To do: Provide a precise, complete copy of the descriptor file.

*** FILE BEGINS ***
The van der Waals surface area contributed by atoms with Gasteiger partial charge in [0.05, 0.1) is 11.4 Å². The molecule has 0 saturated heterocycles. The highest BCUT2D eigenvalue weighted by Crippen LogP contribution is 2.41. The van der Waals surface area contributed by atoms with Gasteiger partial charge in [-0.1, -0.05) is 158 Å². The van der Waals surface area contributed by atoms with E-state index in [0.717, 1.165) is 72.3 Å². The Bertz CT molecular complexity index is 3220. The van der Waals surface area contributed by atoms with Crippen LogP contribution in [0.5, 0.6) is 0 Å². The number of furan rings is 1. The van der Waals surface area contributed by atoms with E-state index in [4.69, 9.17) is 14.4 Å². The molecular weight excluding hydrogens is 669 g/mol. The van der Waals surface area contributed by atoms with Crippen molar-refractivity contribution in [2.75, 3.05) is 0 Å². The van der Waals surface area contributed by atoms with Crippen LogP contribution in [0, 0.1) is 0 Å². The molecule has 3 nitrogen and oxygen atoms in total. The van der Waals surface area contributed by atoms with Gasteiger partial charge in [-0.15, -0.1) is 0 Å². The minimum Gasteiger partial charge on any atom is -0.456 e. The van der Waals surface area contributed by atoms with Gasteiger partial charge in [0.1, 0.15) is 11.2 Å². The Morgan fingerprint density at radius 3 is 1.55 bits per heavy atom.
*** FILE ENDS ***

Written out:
The van der Waals surface area contributed by atoms with Gasteiger partial charge in [0.05, 0.1) is 11.4 Å². The molecule has 0 saturated heterocycles. The highest BCUT2D eigenvalue weighted by Crippen LogP contribution is 2.41. The van der Waals surface area contributed by atoms with Gasteiger partial charge in [-0.1, -0.05) is 158 Å². The van der Waals surface area contributed by atoms with E-state index in [0.717, 1.165) is 72.3 Å². The Bertz CT molecular complexity index is 3220. The van der Waals surface area contributed by atoms with Crippen LogP contribution in [0.5, 0.6) is 0 Å². The number of furan rings is 1. The van der Waals surface area contributed by atoms with E-state index in [4.69, 9.17) is 14.4 Å². The molecular weight excluding hydrogens is 669 g/mol. The van der Waals surface area contributed by atoms with Crippen molar-refractivity contribution in [2.75, 3.05) is 0 Å². The van der Waals surface area contributed by atoms with Crippen LogP contribution in [0, 0.1) is 0 Å². The molecule has 3 nitrogen and oxygen atoms in total. The van der Waals surface area contributed by atoms with Gasteiger partial charge in [-0.15, -0.1) is 0 Å². The minimum Gasteiger partial charge on any atom is -0.456 e. The van der Waals surface area contributed by atoms with Gasteiger partial charge in [0.1, 0.15) is 11.2 Å². The Morgan fingerprint density at radius 3 is 1.55 bits per heavy atom.